Writer and peace activist Amos Oz listening to the voices of Israeli soldiers. Photo: Censored Voices.
Censored Voices, directed by Mor Loushy (Israel, 2015) has received the SIGNIS-WACC Human Rights Award 2015. A feature-length documentary that highlights the darkest side of the history of the Six-Day War of 1967, the film revisits an ages-long conflict still reverberating in one of the most troubled regions of the world.
Between June 5 and 10, 1967, the Israeli armed forces took on and defeated the armies of Egypt, Jordan and Syria, whose numerical superiority in men and equipment over the Israelis was so disproportionate that the confrontation seemed a repetition of the biblical episode of David and Goliath.
As a result of what came to be known as the Six-Day War, Israel occupied Gaza, the West Bank, the Sinai Peninsula, the Golan Heights and – symbolically most important – the Arab sector of Jerusalem, bringing the entire city under Israeli control. The victorious warriors returned home as heroes, in an atmosphere of national euphoria and worldwide admiration.
In Censored Voices, Israeli writer-director Mor Loushy presents a starkly different, dark side of that story, which began to surface when writer Amos Oz and editor Avraham Shapira interviewed their fellow kibbutznik combatants just returned from the front.
Those testimonies can be heard in this powerful documentary. Most were originally censored by the Israeli government in the 1960s. The audio recordings have been masterfully spliced with archival footage of the war and present-day takes of some of the men listening to their own voices from almost five decades ago.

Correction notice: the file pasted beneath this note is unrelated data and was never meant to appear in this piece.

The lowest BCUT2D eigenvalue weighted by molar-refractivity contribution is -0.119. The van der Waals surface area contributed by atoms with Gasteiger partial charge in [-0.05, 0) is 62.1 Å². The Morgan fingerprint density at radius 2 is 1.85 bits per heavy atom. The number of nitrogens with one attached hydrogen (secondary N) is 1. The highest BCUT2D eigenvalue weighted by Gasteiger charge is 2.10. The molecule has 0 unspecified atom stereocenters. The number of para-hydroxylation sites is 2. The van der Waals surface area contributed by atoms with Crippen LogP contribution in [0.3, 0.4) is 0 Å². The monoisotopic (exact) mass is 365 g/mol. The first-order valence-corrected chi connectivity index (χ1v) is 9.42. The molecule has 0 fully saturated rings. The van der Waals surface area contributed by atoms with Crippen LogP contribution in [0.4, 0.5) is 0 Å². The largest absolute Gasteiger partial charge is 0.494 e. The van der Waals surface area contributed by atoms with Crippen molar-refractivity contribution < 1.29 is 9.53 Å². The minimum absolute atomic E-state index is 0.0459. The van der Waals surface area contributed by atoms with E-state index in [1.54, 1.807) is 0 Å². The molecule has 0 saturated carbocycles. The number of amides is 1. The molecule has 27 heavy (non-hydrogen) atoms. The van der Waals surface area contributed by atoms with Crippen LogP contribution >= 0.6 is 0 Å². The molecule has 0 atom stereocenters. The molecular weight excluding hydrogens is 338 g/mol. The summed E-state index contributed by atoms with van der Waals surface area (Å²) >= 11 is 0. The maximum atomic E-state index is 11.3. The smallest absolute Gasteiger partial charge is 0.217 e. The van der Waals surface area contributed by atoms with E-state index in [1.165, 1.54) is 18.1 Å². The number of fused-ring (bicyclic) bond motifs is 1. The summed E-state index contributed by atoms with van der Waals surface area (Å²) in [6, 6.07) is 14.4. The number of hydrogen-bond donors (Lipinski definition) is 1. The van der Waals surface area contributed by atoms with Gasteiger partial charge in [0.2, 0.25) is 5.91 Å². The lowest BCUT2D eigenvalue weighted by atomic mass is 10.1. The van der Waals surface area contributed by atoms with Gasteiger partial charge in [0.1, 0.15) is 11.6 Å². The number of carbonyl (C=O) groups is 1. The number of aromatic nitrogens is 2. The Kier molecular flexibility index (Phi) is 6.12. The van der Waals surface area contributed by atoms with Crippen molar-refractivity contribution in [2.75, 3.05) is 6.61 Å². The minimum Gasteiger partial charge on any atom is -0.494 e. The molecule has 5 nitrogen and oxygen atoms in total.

They reveal the emotional scars left by the horrors of war on men who found themselves killing other human beings, sometimes enemy soldiers, sometimes innocent civilians. They had entered the war convinced that they were fighting for a just cause, for the survival of their country, but soon learned that they had their share of responsibility in the atrocities of war.
Shocking at times, profoundly unsettling throughout, Censored Voices is unconventional in its approach to this episode of recent history, dressed up by ideology as a triumph of justice, but revealed here in all its brutal ugliness. Produced in Israel by Israeli filmmakers, the exemplary honesty of Censored Voices offers irrefutable proof that in war, the first casualty is truth.
The film won the Best Documentary Award of the Israeli Film Academy in 2015 and the Best Debut Film Award and Research Award in the Israeli Competition in the DocAviv Film Festival of 2015.
The SIGNIS-WACC Human Rights Award commends a documentary or feature film that seeks to throw light on a question of human rights and reflects the values and priorities of WACC and SIGNIS.
In 2014 the award went to Jafar Panahi’s film Taxi, a feature-length documentary highlighting contemporary society in Iran and winner of the Golden Bear at the 2015 Berlin Film Festival.